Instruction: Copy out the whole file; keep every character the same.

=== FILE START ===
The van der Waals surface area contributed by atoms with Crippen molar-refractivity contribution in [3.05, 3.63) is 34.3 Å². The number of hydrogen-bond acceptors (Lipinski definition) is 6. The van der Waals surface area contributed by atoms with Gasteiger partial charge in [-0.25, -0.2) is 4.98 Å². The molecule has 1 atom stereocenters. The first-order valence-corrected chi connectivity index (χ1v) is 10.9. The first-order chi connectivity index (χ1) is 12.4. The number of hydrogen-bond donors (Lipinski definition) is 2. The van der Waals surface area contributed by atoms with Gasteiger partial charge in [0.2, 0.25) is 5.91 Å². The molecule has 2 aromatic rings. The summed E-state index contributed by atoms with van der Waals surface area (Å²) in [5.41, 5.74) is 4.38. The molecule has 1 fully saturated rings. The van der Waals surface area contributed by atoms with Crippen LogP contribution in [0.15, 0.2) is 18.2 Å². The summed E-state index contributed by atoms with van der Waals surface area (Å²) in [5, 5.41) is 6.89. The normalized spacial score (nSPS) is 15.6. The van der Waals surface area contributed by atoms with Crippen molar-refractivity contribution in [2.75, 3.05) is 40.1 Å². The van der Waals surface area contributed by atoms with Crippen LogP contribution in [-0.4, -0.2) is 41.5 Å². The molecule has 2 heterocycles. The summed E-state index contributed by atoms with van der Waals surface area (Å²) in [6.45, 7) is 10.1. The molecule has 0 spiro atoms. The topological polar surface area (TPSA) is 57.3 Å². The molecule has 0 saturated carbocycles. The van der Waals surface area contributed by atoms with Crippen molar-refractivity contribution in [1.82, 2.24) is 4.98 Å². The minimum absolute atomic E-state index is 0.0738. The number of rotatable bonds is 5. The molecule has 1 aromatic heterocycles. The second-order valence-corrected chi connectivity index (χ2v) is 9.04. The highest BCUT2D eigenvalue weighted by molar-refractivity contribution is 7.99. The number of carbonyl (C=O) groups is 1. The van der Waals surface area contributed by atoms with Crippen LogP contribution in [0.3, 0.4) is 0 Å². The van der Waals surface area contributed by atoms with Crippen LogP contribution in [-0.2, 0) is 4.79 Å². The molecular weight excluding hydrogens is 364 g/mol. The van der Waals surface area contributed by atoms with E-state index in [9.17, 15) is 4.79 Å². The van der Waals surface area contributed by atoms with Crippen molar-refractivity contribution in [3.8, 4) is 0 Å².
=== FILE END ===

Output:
The van der Waals surface area contributed by atoms with Crippen molar-refractivity contribution in [3.05, 3.63) is 34.3 Å². The number of hydrogen-bond acceptors (Lipinski definition) is 6. The van der Waals surface area contributed by atoms with Gasteiger partial charge in [-0.25, -0.2) is 4.98 Å². The molecule has 1 atom stereocenters. The first-order valence-corrected chi connectivity index (χ1v) is 10.9. The first-order chi connectivity index (χ1) is 12.4. The number of hydrogen-bond donors (Lipinski definition) is 2. The van der Waals surface area contributed by atoms with Gasteiger partial charge in [0.2, 0.25) is 5.91 Å². The molecule has 2 aromatic rings. The summed E-state index contributed by atoms with van der Waals surface area (Å²) in [5.41, 5.74) is 4.38. The molecule has 1 fully saturated rings. The van der Waals surface area contributed by atoms with Crippen LogP contribution in [0.15, 0.2) is 18.2 Å². The summed E-state index contributed by atoms with van der Waals surface area (Å²) in [5, 5.41) is 6.89. The normalized spacial score (nSPS) is 15.6. The van der Waals surface area contributed by atoms with Crippen molar-refractivity contribution in [2.75, 3.05) is 40.1 Å². The van der Waals surface area contributed by atoms with Crippen LogP contribution in [-0.4, -0.2) is 41.5 Å². The molecule has 2 heterocycles. The summed E-state index contributed by atoms with van der Waals surface area (Å²) in [6.45, 7) is 10.1. The molecule has 0 spiro atoms. The topological polar surface area (TPSA) is 57.3 Å². The molecule has 0 saturated carbocycles. The van der Waals surface area contributed by atoms with Crippen molar-refractivity contribution in [1.82, 2.24) is 4.98 Å². The minimum absolute atomic E-state index is 0.0738. The number of rotatable bonds is 5. The molecule has 1 aromatic heterocycles. The second-order valence-corrected chi connectivity index (χ2v) is 9.04. The highest BCUT2D eigenvalue weighted by molar-refractivity contribution is 7.99. The number of carbonyl (C=O) groups is 1. The van der Waals surface area contributed by atoms with Crippen LogP contribution in [0.3, 0.4) is 0 Å². The van der Waals surface area contributed by atoms with Crippen LogP contribution in [-0.2, 0) is 4.79 Å². The molecular weight excluding hydrogens is 364 g/mol. The van der Waals surface area contributed by atoms with E-state index in [9.17, 15) is 4.79 Å². The van der Waals surface area contributed by atoms with Crippen molar-refractivity contribution in [3.8, 4) is 0 Å².